IBM is designing the most powerful computer in history to unravel the origin of the universe
IBM is developing a computer which will digest twice as much information every day as the entire internet, sifting through radio waves from space in an effort to unravel the origin of the universe.
The huge computer will be attached to a 1,900 square mile array of telescope antenna, and will be built to “suck in” in radio telescope data which will “see” 13 billion years into the past, back to the dawn of the universe and the Big Bang.
IBM machine will be millions of times more powerful than the fastest PCs today – and will deal with 100 times more information than the output of the Large Hadron Collider.
Ton Engbersen of IBM resarch said: “If you take the current global daily Internet traffic and multiply it by two, you are in the range of the data set that the Square Kilometre Array radio telescope will be collecting every day.”
Upon completion in 2024, the telescope will be used to explore evolving galaxies, dark matter and even the very origins of the universe dating back more than 13 billion years.
IBM is to investigate using 3D “stacks” of computer chips to achieve the enormous computing power required by the Square Kilometre Array.
This extremely powerful survey telescope will have millions of antennas to collect radio signals, forming a collection area equivalent to one square kilometre but spanning a huge surface area – approximately the width of the continental United States.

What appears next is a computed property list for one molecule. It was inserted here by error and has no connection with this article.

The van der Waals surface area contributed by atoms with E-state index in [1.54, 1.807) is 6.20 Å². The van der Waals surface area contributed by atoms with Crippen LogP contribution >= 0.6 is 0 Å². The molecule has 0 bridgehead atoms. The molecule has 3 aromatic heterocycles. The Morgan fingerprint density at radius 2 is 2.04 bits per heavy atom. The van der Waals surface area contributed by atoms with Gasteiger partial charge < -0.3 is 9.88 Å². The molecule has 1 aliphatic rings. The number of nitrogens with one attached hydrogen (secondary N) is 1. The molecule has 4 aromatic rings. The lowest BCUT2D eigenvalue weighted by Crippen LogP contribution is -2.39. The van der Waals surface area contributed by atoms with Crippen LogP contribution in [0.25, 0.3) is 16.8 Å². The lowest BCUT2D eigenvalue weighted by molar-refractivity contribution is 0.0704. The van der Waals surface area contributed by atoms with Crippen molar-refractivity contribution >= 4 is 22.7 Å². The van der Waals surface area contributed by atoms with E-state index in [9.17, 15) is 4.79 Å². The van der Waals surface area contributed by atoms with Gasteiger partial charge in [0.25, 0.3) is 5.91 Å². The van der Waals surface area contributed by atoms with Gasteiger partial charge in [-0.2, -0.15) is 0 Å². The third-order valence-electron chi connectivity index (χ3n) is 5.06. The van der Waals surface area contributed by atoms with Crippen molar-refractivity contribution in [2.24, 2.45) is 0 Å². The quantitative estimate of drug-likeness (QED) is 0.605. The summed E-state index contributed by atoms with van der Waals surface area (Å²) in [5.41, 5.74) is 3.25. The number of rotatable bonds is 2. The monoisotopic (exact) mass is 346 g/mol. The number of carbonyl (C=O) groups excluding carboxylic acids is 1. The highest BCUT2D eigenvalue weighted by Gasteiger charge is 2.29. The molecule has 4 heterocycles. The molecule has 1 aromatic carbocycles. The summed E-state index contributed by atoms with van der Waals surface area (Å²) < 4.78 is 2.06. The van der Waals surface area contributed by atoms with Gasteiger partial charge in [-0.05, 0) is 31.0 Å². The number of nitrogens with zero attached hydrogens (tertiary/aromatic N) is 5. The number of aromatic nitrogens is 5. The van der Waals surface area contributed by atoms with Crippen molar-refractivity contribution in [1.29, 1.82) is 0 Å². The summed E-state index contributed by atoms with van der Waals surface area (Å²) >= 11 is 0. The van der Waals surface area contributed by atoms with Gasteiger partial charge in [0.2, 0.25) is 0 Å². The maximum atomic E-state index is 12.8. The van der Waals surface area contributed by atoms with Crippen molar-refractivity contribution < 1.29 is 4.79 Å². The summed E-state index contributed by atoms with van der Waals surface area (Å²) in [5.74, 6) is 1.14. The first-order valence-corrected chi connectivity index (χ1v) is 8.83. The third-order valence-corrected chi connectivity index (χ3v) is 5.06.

The SKA will be 50 times more sensitive than any former radio device and more than 10,000 times faster than today’s instruments.
The SKA is expected to produce a few Exabytes of data per day for a single beam per one square kilometer. After processing this data the expectation is that per year between 300 and 1500 Petabytes of data need to be stored.
In comparison, the approximately 15 Petabytes produced by the large hadron collider at CERN per year of operation is approximately 10 to 100 times less than the envisioned capacity of SKA.
The directors of the SKA project are to meet in Amsterdam on 3 April to discuss the location of the huge telescope, scattered across 1,900 square miles of Earth’s surface.
It will start building in 2016.
“It will have a deep impact on the way we perceive our place in the universe and how we understand its history and its future,” said Michiel van Haarlem, interim director general of the SKA project.
“We know we are going to discover things.”
The SKA will consist of thousands of dishes across 1,900 miles, with a total surface area of one square kilometre, that will provide so much data that one astronomer has declared it will completely change our view of the universe.
The scientific community also believe that the SKA represents our best ever chance of finding out if there’s life beyond our solar system.
To do this will require ground-breaking technology. The SKA’s 15m-dishes, which will detect electromagnetic radiation emitted by objects in space, will be the most sensitive ever built – able to detect an airport radar on a planet 50 light years away.
These dishes will be complemented by low and medium frequency aperture arrays, which provide a large field of view and are capable of observing more than one part of the sky at once.
It will be carried on enough optical fibre cable of such quantity that it could be wrapped twice around the world.
As yet, a location for it hasn’t been decided, but Southern Africa and Australia are both n the reckoning.
They all offer areas with ideal conditions for telescopes, which must be well clear of electronic interference, such as that generated by mobile phones.
It’s hoped that construction will begin in 2016, with the dishes coming online eight years later.
A prototype of SKA called KAT-7, which consists of seven 16-metre dishes, is undergoing testing in South Africa’s Karoo desert.